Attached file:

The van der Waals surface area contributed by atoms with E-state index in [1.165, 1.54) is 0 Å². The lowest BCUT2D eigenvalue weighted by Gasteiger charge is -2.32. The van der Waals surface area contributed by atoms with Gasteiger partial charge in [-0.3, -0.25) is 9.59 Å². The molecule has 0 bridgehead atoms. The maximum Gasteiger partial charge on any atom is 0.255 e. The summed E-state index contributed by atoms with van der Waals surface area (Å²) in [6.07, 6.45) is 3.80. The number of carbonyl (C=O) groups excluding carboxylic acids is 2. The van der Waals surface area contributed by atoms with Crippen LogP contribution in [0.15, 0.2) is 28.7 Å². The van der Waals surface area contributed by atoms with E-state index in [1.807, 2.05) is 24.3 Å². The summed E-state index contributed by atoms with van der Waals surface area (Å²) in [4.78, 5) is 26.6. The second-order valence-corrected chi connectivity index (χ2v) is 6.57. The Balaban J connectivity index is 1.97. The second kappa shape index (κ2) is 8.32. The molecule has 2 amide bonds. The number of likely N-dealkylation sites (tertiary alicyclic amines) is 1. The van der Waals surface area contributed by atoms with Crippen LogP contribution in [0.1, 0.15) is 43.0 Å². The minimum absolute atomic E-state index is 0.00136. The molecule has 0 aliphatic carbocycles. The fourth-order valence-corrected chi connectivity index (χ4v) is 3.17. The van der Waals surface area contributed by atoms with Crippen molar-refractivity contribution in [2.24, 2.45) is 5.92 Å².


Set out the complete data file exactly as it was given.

The van der Waals surface area contributed by atoms with E-state index in [1.165, 1.54) is 0 Å². The lowest BCUT2D eigenvalue weighted by Gasteiger charge is -2.32. The van der Waals surface area contributed by atoms with Gasteiger partial charge in [-0.3, -0.25) is 9.59 Å². The molecule has 0 bridgehead atoms. The maximum Gasteiger partial charge on any atom is 0.255 e. The summed E-state index contributed by atoms with van der Waals surface area (Å²) in [6.07, 6.45) is 3.80. The number of carbonyl (C=O) groups excluding carboxylic acids is 2. The van der Waals surface area contributed by atoms with Crippen LogP contribution in [0.15, 0.2) is 28.7 Å². The van der Waals surface area contributed by atoms with E-state index in [1.807, 2.05) is 24.3 Å². The summed E-state index contributed by atoms with van der Waals surface area (Å²) in [4.78, 5) is 26.6. The second-order valence-corrected chi connectivity index (χ2v) is 6.57. The Balaban J connectivity index is 1.97. The second kappa shape index (κ2) is 8.32. The molecule has 2 amide bonds. The number of likely N-dealkylation sites (tertiary alicyclic amines) is 1. The van der Waals surface area contributed by atoms with Crippen LogP contribution in [0.1, 0.15) is 43.0 Å². The minimum absolute atomic E-state index is 0.00136. The molecule has 0 aliphatic carbocycles. The fourth-order valence-corrected chi connectivity index (χ4v) is 3.17. The van der Waals surface area contributed by atoms with Crippen molar-refractivity contribution in [2.24, 2.45) is 5.92 Å².